Last week I highlighted a sometimes overlooked Tridion feature, the “Schedule Publish Phases Separately” option in the publishing dialogue. In my post I mentioned that one issue I’d noticed with this feature was what happens when the rendering phase of publishing is successful but deployment fails. In situations like this you’re at risk of losing a lot of rendering, and if you were under a time constraint this can be a pretty big inconvenience. However, with some forethought and just a little creativity, you can recover and take advantage of all the rendering you’ve done.
To understand how we can get our rendered content, we need to understand a little bit of what happens to our content when it’s being deployed. Rendered content comes out of Tridion as a zip file containing all of the information the deployer needs to make your changes, whether they’re destined for the file system or the broker. It’s this zip file that’s the key for what we’re doing, so the first thing we need to do is find where Tridion is putting this file. We can do this by checking the cd_deployer_conf.xml file for your deployer. In here you should find an entry that looks like this:
<Location Path=”c:\tridion\incoming” WindowSize=”20″ Workers=”10″ Cleanup=”true” Interval=”2s”/>
This entry gives us two pieces of information we need. The location path, which is where Tridion is going to be placing the zip file we’re after, and the cleanup setting. Here’s where the forethought I mentioned comes in; to have any chance of recovering our rendered content we need to set the cleanup option to “false”. Otherwise the deployer will remove any old zip files once they’ve been fully processed, whether they succeed or fail. Once this has happened you’re out of luck, so I’d suggest if you’re scheduling phases separately it might be wise to set cleanup to false to be safe.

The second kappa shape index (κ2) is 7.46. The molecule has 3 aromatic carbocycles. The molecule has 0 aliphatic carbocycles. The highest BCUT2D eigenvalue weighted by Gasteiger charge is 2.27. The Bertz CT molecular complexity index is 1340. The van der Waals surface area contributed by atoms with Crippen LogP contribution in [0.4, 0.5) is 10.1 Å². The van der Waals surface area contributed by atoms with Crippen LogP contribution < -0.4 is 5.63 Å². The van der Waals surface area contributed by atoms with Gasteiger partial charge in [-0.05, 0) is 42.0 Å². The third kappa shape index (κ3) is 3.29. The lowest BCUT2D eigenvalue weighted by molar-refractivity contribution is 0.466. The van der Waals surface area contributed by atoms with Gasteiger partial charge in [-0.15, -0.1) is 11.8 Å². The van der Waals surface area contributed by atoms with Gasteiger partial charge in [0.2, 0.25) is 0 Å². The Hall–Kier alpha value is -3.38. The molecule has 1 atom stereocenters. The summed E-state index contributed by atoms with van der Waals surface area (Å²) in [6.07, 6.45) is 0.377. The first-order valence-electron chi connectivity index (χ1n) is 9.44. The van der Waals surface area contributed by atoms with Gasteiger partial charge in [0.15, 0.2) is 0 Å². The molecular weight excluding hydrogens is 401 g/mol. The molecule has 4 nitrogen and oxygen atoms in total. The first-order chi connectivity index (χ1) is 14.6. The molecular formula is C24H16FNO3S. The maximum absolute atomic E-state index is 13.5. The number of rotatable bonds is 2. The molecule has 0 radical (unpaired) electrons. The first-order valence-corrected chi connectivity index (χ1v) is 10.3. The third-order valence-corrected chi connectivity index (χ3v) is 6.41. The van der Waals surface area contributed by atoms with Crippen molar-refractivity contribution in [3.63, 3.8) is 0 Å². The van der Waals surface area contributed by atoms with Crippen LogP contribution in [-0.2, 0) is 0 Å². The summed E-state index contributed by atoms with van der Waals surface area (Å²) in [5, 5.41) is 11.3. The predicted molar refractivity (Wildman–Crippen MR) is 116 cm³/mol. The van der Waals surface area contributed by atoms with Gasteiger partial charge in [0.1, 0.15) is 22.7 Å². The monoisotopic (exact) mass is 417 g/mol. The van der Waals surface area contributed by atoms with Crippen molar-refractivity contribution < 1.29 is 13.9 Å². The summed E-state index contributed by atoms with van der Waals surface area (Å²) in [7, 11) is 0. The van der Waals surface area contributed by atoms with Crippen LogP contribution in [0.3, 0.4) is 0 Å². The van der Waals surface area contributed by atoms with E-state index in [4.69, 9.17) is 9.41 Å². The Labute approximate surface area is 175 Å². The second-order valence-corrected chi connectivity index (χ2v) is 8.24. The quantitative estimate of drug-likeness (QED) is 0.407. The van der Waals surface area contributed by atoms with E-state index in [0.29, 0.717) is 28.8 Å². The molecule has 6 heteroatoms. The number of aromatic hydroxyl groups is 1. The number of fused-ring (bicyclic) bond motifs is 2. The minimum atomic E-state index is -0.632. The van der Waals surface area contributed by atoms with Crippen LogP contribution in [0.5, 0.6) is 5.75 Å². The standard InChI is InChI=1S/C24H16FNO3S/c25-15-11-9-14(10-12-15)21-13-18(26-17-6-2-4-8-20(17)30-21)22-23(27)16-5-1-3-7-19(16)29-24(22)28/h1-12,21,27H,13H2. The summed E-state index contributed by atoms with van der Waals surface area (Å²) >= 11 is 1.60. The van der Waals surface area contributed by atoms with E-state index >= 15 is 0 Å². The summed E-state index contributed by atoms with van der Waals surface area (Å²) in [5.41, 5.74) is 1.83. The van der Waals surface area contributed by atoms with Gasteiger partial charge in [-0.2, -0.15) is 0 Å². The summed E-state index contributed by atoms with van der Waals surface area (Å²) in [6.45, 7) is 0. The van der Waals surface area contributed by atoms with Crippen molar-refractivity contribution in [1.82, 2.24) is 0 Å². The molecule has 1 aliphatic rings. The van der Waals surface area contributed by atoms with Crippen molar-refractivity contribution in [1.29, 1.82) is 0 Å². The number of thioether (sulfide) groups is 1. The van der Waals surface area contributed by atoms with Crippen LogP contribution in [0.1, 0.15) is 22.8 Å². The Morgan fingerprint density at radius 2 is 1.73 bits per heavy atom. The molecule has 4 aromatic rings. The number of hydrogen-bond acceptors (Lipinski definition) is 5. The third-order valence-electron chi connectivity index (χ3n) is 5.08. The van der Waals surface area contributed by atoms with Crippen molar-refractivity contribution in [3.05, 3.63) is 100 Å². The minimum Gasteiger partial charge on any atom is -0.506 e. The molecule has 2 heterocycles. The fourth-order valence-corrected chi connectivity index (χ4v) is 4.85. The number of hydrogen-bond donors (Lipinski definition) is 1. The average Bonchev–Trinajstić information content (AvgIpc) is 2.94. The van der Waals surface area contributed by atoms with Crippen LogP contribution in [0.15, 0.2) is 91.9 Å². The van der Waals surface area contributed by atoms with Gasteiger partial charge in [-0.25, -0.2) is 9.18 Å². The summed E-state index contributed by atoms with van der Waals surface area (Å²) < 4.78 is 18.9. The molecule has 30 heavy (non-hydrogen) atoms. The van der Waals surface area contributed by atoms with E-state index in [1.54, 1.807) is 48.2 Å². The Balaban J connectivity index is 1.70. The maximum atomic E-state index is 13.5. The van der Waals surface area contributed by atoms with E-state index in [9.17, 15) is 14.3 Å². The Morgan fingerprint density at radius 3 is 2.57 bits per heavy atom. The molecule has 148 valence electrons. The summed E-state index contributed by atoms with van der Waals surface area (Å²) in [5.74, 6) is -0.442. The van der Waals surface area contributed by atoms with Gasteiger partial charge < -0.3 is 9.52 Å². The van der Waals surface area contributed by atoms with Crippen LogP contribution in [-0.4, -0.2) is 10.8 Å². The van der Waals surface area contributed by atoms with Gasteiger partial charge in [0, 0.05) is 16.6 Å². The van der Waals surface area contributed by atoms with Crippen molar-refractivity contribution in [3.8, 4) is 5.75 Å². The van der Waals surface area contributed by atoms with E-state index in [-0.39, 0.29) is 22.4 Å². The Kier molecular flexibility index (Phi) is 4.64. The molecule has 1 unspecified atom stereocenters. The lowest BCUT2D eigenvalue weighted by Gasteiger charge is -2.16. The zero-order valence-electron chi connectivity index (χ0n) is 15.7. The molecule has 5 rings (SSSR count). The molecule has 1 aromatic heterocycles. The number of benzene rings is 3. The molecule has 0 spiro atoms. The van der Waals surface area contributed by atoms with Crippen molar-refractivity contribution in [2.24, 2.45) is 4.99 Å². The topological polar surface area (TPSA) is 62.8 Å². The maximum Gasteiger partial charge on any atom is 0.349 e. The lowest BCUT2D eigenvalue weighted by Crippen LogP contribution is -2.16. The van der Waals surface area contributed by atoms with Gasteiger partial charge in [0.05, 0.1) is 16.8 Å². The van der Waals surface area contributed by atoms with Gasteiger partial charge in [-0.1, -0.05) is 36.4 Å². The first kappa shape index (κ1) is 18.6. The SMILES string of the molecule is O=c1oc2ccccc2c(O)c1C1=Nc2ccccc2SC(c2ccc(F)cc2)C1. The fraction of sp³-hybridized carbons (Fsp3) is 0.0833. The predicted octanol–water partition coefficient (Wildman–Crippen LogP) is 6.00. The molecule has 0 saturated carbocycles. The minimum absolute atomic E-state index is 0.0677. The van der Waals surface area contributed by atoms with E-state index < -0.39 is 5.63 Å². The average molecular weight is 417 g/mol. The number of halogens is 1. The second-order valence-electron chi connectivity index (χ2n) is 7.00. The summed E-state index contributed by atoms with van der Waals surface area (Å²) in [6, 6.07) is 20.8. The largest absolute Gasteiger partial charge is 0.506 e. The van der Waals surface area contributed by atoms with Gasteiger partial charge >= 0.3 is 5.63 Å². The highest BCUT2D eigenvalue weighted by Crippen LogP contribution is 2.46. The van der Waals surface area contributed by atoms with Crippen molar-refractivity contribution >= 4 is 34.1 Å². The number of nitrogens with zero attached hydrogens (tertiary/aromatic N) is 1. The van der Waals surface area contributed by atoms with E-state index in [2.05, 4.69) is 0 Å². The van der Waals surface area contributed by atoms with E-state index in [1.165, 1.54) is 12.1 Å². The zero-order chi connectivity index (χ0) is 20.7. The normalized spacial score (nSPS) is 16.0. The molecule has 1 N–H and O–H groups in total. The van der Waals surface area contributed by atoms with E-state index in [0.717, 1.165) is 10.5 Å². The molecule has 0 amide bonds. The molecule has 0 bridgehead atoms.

Now that we’ve checked our deployer configuration we can check out the incoming folder.
As you can see, there are a few folders created here. Ordinarily, you’d hope to see a folder for your successful publishes, but for now we’re concerned with failed publishes, so we’re going to focus on the failed folder. Looking in here we see that I have a zip file.
This was the result of a publish where the rendering and transport phases were successful, but the deployment failed (in my case because I deleted important nodes from my storage configuration file), which is the exact scenario we’re discussing. This zip file still has all the rendered content changes, it just hasn’t been properly deployed. Luckily, we can give the deployment another go, by simply dropping the zip file back in the incoming folder, where Tridion would ordinarily place it during publishing. Of course, we don’t want to do this until we’ve confirmed that the deployer is back online and we can publish successfully.